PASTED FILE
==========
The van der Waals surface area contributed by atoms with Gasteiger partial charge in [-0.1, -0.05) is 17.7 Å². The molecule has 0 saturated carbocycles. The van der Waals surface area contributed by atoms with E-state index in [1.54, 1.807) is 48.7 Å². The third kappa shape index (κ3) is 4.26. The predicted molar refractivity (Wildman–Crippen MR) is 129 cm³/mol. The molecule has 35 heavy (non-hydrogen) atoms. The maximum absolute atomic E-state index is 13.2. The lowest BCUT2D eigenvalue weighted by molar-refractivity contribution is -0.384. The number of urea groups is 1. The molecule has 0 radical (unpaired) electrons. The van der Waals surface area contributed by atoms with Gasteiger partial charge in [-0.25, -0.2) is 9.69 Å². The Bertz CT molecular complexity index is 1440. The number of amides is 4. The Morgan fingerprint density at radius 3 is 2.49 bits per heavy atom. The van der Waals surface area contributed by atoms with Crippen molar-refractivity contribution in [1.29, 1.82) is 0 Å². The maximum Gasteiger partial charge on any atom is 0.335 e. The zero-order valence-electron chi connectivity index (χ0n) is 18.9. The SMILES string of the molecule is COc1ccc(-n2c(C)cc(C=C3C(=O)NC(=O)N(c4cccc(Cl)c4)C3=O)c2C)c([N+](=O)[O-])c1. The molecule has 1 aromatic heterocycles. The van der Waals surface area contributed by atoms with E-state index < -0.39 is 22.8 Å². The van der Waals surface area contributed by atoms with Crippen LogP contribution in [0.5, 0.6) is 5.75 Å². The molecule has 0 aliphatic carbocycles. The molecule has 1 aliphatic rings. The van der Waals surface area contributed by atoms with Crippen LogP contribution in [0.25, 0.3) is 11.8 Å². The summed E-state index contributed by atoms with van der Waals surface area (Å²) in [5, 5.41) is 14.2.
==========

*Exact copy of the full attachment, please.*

The van der Waals surface area contributed by atoms with Gasteiger partial charge in [-0.1, -0.05) is 17.7 Å². The molecule has 0 saturated carbocycles. The van der Waals surface area contributed by atoms with E-state index in [1.54, 1.807) is 48.7 Å². The third kappa shape index (κ3) is 4.26. The predicted molar refractivity (Wildman–Crippen MR) is 129 cm³/mol. The molecule has 35 heavy (non-hydrogen) atoms. The maximum absolute atomic E-state index is 13.2. The lowest BCUT2D eigenvalue weighted by molar-refractivity contribution is -0.384. The number of urea groups is 1. The molecule has 0 radical (unpaired) electrons. The van der Waals surface area contributed by atoms with Gasteiger partial charge in [-0.25, -0.2) is 9.69 Å². The Bertz CT molecular complexity index is 1440. The number of amides is 4. The Morgan fingerprint density at radius 3 is 2.49 bits per heavy atom. The van der Waals surface area contributed by atoms with Crippen molar-refractivity contribution in [1.29, 1.82) is 0 Å². The maximum Gasteiger partial charge on any atom is 0.335 e. The zero-order valence-electron chi connectivity index (χ0n) is 18.9. The SMILES string of the molecule is COc1ccc(-n2c(C)cc(C=C3C(=O)NC(=O)N(c4cccc(Cl)c4)C3=O)c2C)c([N+](=O)[O-])c1. The molecule has 1 aromatic heterocycles. The van der Waals surface area contributed by atoms with E-state index < -0.39 is 22.8 Å². The van der Waals surface area contributed by atoms with Crippen LogP contribution in [0.5, 0.6) is 5.75 Å². The molecule has 0 aliphatic carbocycles. The molecule has 1 aliphatic rings. The van der Waals surface area contributed by atoms with Crippen LogP contribution in [0.25, 0.3) is 11.8 Å². The summed E-state index contributed by atoms with van der Waals surface area (Å²) in [5, 5.41) is 14.2.